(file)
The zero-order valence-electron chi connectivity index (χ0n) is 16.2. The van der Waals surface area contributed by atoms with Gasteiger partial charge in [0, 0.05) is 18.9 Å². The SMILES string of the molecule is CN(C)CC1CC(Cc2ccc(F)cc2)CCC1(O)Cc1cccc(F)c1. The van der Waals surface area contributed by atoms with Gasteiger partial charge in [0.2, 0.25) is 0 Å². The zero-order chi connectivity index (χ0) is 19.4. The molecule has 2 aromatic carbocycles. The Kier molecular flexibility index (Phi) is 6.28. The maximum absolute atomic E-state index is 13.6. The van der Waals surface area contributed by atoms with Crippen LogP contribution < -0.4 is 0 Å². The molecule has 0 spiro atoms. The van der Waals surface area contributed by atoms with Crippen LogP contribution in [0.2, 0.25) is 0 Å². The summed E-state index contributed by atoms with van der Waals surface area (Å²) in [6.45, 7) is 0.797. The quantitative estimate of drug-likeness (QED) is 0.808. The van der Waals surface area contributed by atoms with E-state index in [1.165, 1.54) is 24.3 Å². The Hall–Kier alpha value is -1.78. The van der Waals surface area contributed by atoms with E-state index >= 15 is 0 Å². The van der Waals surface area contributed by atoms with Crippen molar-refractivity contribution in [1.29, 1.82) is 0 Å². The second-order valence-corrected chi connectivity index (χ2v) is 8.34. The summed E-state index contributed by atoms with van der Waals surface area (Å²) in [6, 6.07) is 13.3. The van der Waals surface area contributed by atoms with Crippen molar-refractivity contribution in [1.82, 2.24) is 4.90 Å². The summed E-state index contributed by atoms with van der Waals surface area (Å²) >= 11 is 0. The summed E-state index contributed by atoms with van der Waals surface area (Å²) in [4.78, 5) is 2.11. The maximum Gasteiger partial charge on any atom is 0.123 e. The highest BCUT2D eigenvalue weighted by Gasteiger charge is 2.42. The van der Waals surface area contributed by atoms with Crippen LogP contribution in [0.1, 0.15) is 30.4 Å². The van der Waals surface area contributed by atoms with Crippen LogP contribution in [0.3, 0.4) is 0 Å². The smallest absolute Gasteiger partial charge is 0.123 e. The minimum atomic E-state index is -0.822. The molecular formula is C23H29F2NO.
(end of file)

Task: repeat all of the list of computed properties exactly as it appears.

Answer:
The zero-order valence-electron chi connectivity index (χ0n) is 16.2. The van der Waals surface area contributed by atoms with Gasteiger partial charge in [0, 0.05) is 18.9 Å². The SMILES string of the molecule is CN(C)CC1CC(Cc2ccc(F)cc2)CCC1(O)Cc1cccc(F)c1. The van der Waals surface area contributed by atoms with Gasteiger partial charge in [0.2, 0.25) is 0 Å². The zero-order chi connectivity index (χ0) is 19.4. The molecule has 2 aromatic carbocycles. The Kier molecular flexibility index (Phi) is 6.28. The maximum absolute atomic E-state index is 13.6. The van der Waals surface area contributed by atoms with Crippen LogP contribution < -0.4 is 0 Å². The molecule has 0 spiro atoms. The van der Waals surface area contributed by atoms with Crippen LogP contribution in [0.2, 0.25) is 0 Å². The summed E-state index contributed by atoms with van der Waals surface area (Å²) in [6.45, 7) is 0.797. The quantitative estimate of drug-likeness (QED) is 0.808. The van der Waals surface area contributed by atoms with E-state index in [1.165, 1.54) is 24.3 Å². The Hall–Kier alpha value is -1.78. The van der Waals surface area contributed by atoms with E-state index >= 15 is 0 Å². The van der Waals surface area contributed by atoms with Crippen molar-refractivity contribution in [1.29, 1.82) is 0 Å². The second-order valence-corrected chi connectivity index (χ2v) is 8.34. The summed E-state index contributed by atoms with van der Waals surface area (Å²) in [6, 6.07) is 13.3. The van der Waals surface area contributed by atoms with Crippen molar-refractivity contribution in [1.82, 2.24) is 4.90 Å². The summed E-state index contributed by atoms with van der Waals surface area (Å²) >= 11 is 0. The summed E-state index contributed by atoms with van der Waals surface area (Å²) in [4.78, 5) is 2.11. The maximum Gasteiger partial charge on any atom is 0.123 e. The highest BCUT2D eigenvalue weighted by Gasteiger charge is 2.42. The van der Waals surface area contributed by atoms with Crippen LogP contribution in [0.1, 0.15) is 30.4 Å². The van der Waals surface area contributed by atoms with Crippen LogP contribution in [0.3, 0.4) is 0 Å². The smallest absolute Gasteiger partial charge is 0.123 e. The minimum atomic E-state index is -0.822. The molecular formula is C23H29F2NO.